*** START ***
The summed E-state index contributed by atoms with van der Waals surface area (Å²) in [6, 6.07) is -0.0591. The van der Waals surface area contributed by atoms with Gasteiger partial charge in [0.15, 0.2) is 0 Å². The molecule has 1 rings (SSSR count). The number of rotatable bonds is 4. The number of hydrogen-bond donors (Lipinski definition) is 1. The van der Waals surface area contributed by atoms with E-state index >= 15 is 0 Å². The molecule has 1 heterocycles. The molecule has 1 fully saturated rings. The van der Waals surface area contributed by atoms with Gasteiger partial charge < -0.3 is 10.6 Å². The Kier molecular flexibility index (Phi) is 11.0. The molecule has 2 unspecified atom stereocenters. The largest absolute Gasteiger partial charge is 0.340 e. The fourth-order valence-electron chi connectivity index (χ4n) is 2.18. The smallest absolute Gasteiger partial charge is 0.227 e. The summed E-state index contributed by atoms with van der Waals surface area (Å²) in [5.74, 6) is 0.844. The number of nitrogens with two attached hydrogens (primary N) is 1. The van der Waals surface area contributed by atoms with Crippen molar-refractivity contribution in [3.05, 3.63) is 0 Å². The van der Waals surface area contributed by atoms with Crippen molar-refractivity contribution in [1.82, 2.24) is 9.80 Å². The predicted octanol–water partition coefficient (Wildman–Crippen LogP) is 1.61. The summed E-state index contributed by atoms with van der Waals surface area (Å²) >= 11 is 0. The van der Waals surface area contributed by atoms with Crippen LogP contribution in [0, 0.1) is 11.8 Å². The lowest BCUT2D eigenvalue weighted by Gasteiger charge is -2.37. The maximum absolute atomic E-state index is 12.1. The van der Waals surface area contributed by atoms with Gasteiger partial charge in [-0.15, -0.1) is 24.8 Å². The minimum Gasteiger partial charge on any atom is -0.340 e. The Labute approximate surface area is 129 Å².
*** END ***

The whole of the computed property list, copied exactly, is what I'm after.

The summed E-state index contributed by atoms with van der Waals surface area (Å²) in [6, 6.07) is -0.0591. The van der Waals surface area contributed by atoms with Gasteiger partial charge in [0.15, 0.2) is 0 Å². The molecule has 1 rings (SSSR count). The number of rotatable bonds is 4. The number of hydrogen-bond donors (Lipinski definition) is 1. The van der Waals surface area contributed by atoms with E-state index >= 15 is 0 Å². The molecule has 1 heterocycles. The molecule has 1 fully saturated rings. The van der Waals surface area contributed by atoms with Gasteiger partial charge < -0.3 is 10.6 Å². The Kier molecular flexibility index (Phi) is 11.0. The molecule has 2 unspecified atom stereocenters. The largest absolute Gasteiger partial charge is 0.340 e. The fourth-order valence-electron chi connectivity index (χ4n) is 2.18. The smallest absolute Gasteiger partial charge is 0.227 e. The summed E-state index contributed by atoms with van der Waals surface area (Å²) in [5.74, 6) is 0.844. The number of nitrogens with two attached hydrogens (primary N) is 1. The van der Waals surface area contributed by atoms with Crippen molar-refractivity contribution in [3.05, 3.63) is 0 Å². The van der Waals surface area contributed by atoms with Crippen molar-refractivity contribution in [1.82, 2.24) is 9.80 Å². The predicted octanol–water partition coefficient (Wildman–Crippen LogP) is 1.61. The summed E-state index contributed by atoms with van der Waals surface area (Å²) >= 11 is 0. The van der Waals surface area contributed by atoms with Crippen LogP contribution in [0, 0.1) is 11.8 Å². The lowest BCUT2D eigenvalue weighted by Gasteiger charge is -2.37. The maximum absolute atomic E-state index is 12.1. The van der Waals surface area contributed by atoms with Gasteiger partial charge in [-0.15, -0.1) is 24.8 Å². The minimum Gasteiger partial charge on any atom is -0.340 e. The Labute approximate surface area is 129 Å².